My 4G has been sent in for repairs 4 times. I eventually switched out the battery, thus voiding my warranty, and have continued to have issues with it. However, I find if you ignore your iPod, and toss it around haphazardly, it will revive itself. I know it sounds weird... BUT IT WORKS!

I also have a Pez MP3 Player for those times when my 4G isn't in the mood.
posted by bjork24 at 8:16 AM on May 18, 2006


Just another datapoint, my 4G grayscale was a disaster -- failed repeatedly even after repairs and eventually went into the trash -- but like a sucker I bought a 5G anyway. The 5G has been great. Totally trouble free. So I was interested to read that the 4G grayscale seems to have just been a lemon iteration.
posted by The Bellman at 8:47 AM on May 18, 2006


I have an original first generation iPod, and it still works perfectly--even the battery still holds a charge for a few hours. I agree with the poster that said these things are crapshoots. Get what you need and hope for the best. Oh, and if you can, try to buy it with a credit card that has warranty extension. A lot of cards have them now and the give you an extra year of free service.
posted by reformedjerk at 8:49 AM on May 18, 2006


The warranty is a function of the quality of the product.

Not entirely. The warranty length has several inputs, constrained by the cost of their implementation. Some companies may be willing to invest a lot of money into a longer warranty for a lower quality product, banking that a good marketing reach by offering said warranty will result in increased profit from sales that will make up for the cost of providing the warranty. The long warranties offered by Asian car companies such as Hyundai or Kia are an example - their cars are generally not as reliable as Honda or Toyota, but they offer such long warranties to combat such perceptions.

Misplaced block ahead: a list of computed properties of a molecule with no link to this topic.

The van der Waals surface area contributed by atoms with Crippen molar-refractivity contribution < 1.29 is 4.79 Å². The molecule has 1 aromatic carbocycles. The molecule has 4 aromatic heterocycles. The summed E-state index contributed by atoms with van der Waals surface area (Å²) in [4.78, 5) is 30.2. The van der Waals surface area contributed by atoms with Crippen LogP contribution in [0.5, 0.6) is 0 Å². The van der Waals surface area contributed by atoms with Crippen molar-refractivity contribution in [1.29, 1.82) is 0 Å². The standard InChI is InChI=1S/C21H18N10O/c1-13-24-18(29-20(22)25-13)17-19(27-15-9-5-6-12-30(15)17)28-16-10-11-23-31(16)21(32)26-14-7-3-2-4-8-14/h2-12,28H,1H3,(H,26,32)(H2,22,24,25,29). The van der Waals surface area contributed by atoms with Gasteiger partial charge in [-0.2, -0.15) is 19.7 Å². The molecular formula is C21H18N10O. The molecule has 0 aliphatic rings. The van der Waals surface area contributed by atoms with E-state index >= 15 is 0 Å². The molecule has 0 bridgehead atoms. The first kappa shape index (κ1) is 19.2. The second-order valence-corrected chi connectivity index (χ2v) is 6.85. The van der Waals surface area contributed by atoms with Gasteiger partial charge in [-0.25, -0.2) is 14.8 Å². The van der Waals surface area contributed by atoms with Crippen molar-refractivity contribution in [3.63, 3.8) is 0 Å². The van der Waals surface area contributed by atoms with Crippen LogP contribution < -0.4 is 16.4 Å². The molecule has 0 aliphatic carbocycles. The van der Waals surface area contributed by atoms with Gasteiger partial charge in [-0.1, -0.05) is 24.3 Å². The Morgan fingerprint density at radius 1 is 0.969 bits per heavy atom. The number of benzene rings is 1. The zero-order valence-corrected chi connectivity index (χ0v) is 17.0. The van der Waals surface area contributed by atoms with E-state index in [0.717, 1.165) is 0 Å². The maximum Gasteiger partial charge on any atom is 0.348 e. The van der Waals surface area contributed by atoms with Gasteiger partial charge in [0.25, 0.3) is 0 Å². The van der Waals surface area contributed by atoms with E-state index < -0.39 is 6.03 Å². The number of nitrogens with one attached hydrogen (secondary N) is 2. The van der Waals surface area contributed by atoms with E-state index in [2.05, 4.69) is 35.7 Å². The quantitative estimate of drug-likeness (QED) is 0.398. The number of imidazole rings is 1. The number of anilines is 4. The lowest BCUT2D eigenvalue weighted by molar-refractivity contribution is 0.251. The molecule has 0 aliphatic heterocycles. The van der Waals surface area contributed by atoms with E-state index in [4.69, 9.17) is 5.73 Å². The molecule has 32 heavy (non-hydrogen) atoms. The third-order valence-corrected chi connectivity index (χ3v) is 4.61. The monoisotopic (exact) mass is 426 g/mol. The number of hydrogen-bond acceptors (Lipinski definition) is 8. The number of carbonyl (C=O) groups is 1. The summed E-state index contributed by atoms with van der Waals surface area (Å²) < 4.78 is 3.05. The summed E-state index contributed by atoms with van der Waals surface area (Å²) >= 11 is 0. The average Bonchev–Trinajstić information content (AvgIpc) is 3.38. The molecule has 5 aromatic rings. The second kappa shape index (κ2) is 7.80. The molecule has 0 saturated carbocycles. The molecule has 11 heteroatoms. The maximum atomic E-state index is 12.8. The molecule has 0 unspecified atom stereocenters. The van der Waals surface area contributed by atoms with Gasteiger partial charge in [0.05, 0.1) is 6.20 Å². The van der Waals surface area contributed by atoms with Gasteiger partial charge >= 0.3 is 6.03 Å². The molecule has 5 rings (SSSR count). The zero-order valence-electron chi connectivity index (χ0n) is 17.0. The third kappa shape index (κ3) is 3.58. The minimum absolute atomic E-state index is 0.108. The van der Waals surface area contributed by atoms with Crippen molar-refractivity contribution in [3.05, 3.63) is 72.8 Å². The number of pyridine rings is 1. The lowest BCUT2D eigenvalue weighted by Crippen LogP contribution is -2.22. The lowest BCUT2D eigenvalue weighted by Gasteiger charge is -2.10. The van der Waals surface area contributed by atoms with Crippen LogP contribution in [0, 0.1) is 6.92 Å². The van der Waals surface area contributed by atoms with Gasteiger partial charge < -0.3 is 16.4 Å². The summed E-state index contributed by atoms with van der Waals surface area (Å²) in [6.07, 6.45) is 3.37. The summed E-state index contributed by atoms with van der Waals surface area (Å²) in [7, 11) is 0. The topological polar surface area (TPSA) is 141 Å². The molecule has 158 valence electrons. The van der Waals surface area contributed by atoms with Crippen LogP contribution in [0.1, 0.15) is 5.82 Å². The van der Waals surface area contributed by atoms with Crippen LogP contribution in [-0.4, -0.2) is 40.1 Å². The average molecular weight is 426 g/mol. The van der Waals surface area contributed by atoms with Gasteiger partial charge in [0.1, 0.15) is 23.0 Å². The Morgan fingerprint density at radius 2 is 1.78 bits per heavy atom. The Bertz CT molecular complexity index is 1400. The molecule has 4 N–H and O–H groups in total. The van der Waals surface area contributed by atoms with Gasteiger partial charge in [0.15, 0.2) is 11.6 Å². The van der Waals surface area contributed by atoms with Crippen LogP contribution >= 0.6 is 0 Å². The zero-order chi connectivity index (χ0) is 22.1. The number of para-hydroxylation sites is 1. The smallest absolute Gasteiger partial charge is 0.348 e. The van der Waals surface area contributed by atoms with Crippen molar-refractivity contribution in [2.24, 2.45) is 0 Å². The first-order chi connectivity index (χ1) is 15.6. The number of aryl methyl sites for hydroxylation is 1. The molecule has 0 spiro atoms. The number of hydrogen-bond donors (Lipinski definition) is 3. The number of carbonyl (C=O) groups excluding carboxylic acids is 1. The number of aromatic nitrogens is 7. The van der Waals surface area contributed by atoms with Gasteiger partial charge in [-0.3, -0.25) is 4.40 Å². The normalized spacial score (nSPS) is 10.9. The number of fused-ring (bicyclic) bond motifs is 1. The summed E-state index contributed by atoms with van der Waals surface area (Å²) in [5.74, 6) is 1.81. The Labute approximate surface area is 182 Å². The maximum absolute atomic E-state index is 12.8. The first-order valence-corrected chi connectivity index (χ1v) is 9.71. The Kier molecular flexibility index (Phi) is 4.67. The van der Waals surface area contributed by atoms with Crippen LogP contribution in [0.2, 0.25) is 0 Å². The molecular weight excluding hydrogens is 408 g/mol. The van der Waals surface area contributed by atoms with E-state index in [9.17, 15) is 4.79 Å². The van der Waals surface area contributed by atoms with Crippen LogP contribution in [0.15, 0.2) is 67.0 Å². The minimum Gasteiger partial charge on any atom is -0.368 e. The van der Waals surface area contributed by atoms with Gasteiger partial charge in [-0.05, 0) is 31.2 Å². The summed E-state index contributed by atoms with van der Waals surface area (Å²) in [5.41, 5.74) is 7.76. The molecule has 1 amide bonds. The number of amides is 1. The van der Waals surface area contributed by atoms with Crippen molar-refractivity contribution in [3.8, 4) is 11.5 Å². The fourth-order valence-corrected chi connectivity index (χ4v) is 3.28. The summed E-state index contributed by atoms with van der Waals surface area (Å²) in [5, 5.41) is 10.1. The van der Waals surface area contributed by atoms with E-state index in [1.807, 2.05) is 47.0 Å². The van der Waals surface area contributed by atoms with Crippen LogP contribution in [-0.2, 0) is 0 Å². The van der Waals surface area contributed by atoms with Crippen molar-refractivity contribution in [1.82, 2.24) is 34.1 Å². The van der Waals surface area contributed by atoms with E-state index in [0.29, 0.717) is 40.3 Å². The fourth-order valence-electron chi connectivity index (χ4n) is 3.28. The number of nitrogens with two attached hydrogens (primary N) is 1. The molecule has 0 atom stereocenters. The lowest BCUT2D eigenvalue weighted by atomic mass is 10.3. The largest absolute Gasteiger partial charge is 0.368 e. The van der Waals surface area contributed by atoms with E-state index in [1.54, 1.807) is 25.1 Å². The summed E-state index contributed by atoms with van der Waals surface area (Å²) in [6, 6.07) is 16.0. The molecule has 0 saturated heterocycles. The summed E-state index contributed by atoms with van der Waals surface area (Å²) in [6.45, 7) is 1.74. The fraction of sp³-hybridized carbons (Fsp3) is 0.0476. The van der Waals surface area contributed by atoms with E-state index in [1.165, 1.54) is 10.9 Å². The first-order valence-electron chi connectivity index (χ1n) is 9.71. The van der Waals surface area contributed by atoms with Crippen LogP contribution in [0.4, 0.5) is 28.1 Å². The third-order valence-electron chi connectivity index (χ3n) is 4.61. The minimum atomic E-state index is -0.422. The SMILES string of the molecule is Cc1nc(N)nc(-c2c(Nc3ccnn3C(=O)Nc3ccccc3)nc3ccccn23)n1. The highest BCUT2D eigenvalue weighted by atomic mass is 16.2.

And I went through a period of specifically repairing 4G iPods. They seem to have major issues with bad sectors on the hard drive in the initial firmware partition causing the boot-up sequence to hang. Many times this cannot be corrected using just the Apple formatter going through the iPod's on-board USB< ->IDE interface. I'd have to remove the drive, attach it directly to a raw USB or IDE interface, and then zero out the bad sectors. After that I could image a firmware copy on to the disk, or re-initialise it within the iPod.
posted by meehawl at 8:49 AM on May 18, 2006


Same as reformedjerk. I have original 1G iPod that I bought in 2001 and I still use on a near daily basis. The battery life is down to 4-5 hours, but the thing is rock solid.
posted by Lazlo Hollyfeld at 9:04 AM on May 18, 2006


I had a 1G, 3G and now a nano. My 1G still works, but battery life is almost non-existent--it now acts as a museum piece. The 3G's battery died, I had to replace it, and then I dropped it, messing up the hard drive. What I didn't like was that I could not find a utility to successfully map out the bad sectors, so it became useless. I actually traded it into the Apple Store for 10% off a new 4GB iPod nano which I now LOVE. No moving parts. No worries about hard drive failures.
posted by lunarboy at 9:28 AM on May 18, 2006